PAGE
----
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Want to Restore Public Trust? Place Women on Boards

News flash: Americans don't trust big companies. The latest Financial Trust Index released by the Chicago Booth/Kellogg Schools found only 17% have any faith in major corporations.

In the aftermath of the financial crisis, is there anything leaders can do to win back the consumers' trust?

Naming more women to corporate boards might help, according to a recent survey by recruiting firm Heidrick & Struggles. In its survey of 400 corporate directors, 65% of women directors said that greater diversity on the board would help rebuild trust. Only 35% of men agreed. Significantly, women directors also seemed to be more assertive than their male counterparts when it came to hot button issues, such as evaluating the board's performance and accountability issues, Heidrick found.

"I've hosted women director round tables around the world, and I have been struck by the number of women who feel comfortable asking hard questions in the boardroom. Partly because they are new, they can ask [more] things that people who have been around for a long time, who have a lot invested in the preexisting relationships," Bonnie Gwin diplomatically told me the other day. She's managing partner for Heidrick's North American Board of Directors Practice.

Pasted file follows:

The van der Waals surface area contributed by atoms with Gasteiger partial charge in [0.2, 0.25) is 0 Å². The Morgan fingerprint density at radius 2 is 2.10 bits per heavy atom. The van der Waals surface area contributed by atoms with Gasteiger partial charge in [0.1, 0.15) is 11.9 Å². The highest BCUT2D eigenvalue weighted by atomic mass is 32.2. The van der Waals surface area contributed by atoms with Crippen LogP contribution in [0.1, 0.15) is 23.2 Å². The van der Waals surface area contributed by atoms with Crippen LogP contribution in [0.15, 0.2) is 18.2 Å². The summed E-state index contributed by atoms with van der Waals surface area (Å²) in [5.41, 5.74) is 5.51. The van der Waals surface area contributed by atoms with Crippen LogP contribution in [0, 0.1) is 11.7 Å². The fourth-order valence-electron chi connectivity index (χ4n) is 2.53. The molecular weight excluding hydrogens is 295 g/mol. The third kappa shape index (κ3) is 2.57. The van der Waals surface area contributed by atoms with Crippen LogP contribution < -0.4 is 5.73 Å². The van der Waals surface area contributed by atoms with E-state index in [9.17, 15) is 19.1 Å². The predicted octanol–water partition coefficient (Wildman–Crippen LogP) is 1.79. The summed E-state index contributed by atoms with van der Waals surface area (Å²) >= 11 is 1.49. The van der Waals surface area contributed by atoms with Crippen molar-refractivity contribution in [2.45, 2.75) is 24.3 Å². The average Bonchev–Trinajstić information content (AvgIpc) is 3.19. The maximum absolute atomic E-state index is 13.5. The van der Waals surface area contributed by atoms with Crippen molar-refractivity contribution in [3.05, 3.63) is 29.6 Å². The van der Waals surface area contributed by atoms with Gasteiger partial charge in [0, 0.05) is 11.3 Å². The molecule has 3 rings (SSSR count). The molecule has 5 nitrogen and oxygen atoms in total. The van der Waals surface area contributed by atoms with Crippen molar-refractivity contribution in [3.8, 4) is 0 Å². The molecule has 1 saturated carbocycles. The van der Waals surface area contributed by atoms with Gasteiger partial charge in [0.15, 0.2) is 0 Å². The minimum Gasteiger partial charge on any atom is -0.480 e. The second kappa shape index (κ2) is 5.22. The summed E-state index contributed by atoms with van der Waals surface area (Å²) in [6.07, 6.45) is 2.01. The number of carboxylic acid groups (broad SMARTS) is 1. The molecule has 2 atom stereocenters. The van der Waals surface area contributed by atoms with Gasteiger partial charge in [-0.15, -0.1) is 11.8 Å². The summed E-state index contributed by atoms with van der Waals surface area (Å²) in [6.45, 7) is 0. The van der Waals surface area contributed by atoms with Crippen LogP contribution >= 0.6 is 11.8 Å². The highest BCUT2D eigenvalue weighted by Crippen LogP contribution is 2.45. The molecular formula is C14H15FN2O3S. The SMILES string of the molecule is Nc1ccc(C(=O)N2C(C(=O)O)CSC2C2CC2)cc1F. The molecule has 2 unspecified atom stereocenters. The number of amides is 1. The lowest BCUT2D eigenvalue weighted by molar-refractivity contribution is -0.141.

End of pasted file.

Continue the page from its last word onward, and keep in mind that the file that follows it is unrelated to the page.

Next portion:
Both men and women directors equally professed commitment to diversity as a priority, though only half felt the boards were doing much about it. In fact, the number of women on Fortune 500 company boards remains only around 15%.

As always, there is much discussion about finding qualified women to get on boards. Most boards require operating experience, which makes sense. Poets and advocates don't have a lot of credibility.

But Gwin reports that boards increasingly want chief executive officers, not measly senior vice presidents and the like. On top of that, greater scrutiny and regulatory oversight -- not to mention the occasional Congressional grilling -- means that directors have to have enough bandwidth to bone up on the industry of the boards they're on, and even show up at meetings. That shrinks the pool even further.

So here's a thought: Why not get on your boards the women presidents of fast-growing companies? You'd score points with women and small business owners! Twofer!

Image courtesy of Morguefile contributor sideshow mom.

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